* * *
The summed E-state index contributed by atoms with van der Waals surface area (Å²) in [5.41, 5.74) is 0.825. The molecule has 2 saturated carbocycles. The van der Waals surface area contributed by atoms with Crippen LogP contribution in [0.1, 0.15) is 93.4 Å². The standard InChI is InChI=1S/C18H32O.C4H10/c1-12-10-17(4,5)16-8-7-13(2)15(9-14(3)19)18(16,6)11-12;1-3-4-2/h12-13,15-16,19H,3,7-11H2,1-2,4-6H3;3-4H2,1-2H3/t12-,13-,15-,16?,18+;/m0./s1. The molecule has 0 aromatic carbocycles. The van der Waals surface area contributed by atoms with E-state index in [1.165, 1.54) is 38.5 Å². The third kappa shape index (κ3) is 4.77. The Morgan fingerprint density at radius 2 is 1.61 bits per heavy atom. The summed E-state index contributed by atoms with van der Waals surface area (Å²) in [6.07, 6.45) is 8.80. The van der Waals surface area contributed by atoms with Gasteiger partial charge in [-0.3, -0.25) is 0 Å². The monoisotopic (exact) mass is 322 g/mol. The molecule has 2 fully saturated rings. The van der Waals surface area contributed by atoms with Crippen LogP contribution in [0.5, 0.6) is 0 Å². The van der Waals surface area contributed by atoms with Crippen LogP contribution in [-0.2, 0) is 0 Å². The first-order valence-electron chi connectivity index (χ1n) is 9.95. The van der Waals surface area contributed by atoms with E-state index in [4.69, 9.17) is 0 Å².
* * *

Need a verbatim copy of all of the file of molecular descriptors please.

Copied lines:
The summed E-state index contributed by atoms with van der Waals surface area (Å²) in [5.41, 5.74) is 0.825. The molecule has 2 saturated carbocycles. The van der Waals surface area contributed by atoms with Crippen LogP contribution in [0.1, 0.15) is 93.4 Å². The standard InChI is InChI=1S/C18H32O.C4H10/c1-12-10-17(4,5)16-8-7-13(2)15(9-14(3)19)18(16,6)11-12;1-3-4-2/h12-13,15-16,19H,3,7-11H2,1-2,4-6H3;3-4H2,1-2H3/t12-,13-,15-,16?,18+;/m0./s1. The molecule has 0 aromatic carbocycles. The van der Waals surface area contributed by atoms with E-state index in [1.165, 1.54) is 38.5 Å². The third kappa shape index (κ3) is 4.77. The Morgan fingerprint density at radius 2 is 1.61 bits per heavy atom. The summed E-state index contributed by atoms with van der Waals surface area (Å²) in [6.07, 6.45) is 8.80. The van der Waals surface area contributed by atoms with Gasteiger partial charge in [-0.3, -0.25) is 0 Å². The monoisotopic (exact) mass is 322 g/mol. The molecule has 2 fully saturated rings. The van der Waals surface area contributed by atoms with Crippen LogP contribution in [0.5, 0.6) is 0 Å². The van der Waals surface area contributed by atoms with Crippen LogP contribution in [-0.2, 0) is 0 Å². The first-order valence-electron chi connectivity index (χ1n) is 9.95. The van der Waals surface area contributed by atoms with E-state index in [4.69, 9.17) is 0 Å².